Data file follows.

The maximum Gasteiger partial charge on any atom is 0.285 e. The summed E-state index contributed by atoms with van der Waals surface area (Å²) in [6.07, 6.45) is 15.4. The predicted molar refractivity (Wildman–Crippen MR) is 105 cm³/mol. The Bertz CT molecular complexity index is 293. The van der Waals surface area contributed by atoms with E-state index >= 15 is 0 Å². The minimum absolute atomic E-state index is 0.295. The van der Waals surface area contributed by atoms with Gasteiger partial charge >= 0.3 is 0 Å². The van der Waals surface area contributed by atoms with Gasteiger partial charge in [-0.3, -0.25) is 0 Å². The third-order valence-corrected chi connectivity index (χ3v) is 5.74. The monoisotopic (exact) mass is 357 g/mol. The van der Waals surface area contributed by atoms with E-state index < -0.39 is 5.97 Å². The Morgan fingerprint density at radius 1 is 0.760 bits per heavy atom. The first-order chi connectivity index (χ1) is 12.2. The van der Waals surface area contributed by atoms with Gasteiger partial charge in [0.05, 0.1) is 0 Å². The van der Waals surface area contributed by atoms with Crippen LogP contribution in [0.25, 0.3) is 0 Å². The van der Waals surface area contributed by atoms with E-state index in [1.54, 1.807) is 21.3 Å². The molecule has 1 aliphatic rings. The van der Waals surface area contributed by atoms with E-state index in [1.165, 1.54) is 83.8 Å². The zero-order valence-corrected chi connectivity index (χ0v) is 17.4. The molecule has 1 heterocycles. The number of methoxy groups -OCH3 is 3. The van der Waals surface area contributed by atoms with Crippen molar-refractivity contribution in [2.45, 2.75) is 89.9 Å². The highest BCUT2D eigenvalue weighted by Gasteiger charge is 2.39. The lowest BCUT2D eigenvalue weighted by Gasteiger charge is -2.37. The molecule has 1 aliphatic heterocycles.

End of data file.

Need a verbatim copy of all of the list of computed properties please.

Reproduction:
The maximum Gasteiger partial charge on any atom is 0.285 e. The summed E-state index contributed by atoms with van der Waals surface area (Å²) in [6.07, 6.45) is 15.4. The predicted molar refractivity (Wildman–Crippen MR) is 105 cm³/mol. The Bertz CT molecular complexity index is 293. The van der Waals surface area contributed by atoms with E-state index >= 15 is 0 Å². The minimum absolute atomic E-state index is 0.295. The van der Waals surface area contributed by atoms with Gasteiger partial charge >= 0.3 is 0 Å². The van der Waals surface area contributed by atoms with Gasteiger partial charge in [-0.3, -0.25) is 0 Å². The third-order valence-corrected chi connectivity index (χ3v) is 5.74. The monoisotopic (exact) mass is 357 g/mol. The van der Waals surface area contributed by atoms with E-state index < -0.39 is 5.97 Å². The Morgan fingerprint density at radius 1 is 0.760 bits per heavy atom. The first-order chi connectivity index (χ1) is 12.2. The van der Waals surface area contributed by atoms with Gasteiger partial charge in [0.05, 0.1) is 0 Å². The van der Waals surface area contributed by atoms with Crippen LogP contribution in [0.25, 0.3) is 0 Å². The van der Waals surface area contributed by atoms with E-state index in [1.54, 1.807) is 21.3 Å². The molecule has 1 aliphatic rings. The van der Waals surface area contributed by atoms with E-state index in [1.165, 1.54) is 83.8 Å². The zero-order valence-corrected chi connectivity index (χ0v) is 17.4. The molecule has 1 heterocycles. The number of methoxy groups -OCH3 is 3. The van der Waals surface area contributed by atoms with Crippen molar-refractivity contribution in [2.45, 2.75) is 89.9 Å². The highest BCUT2D eigenvalue weighted by Gasteiger charge is 2.39. The lowest BCUT2D eigenvalue weighted by Gasteiger charge is -2.37. The molecule has 1 aliphatic heterocycles.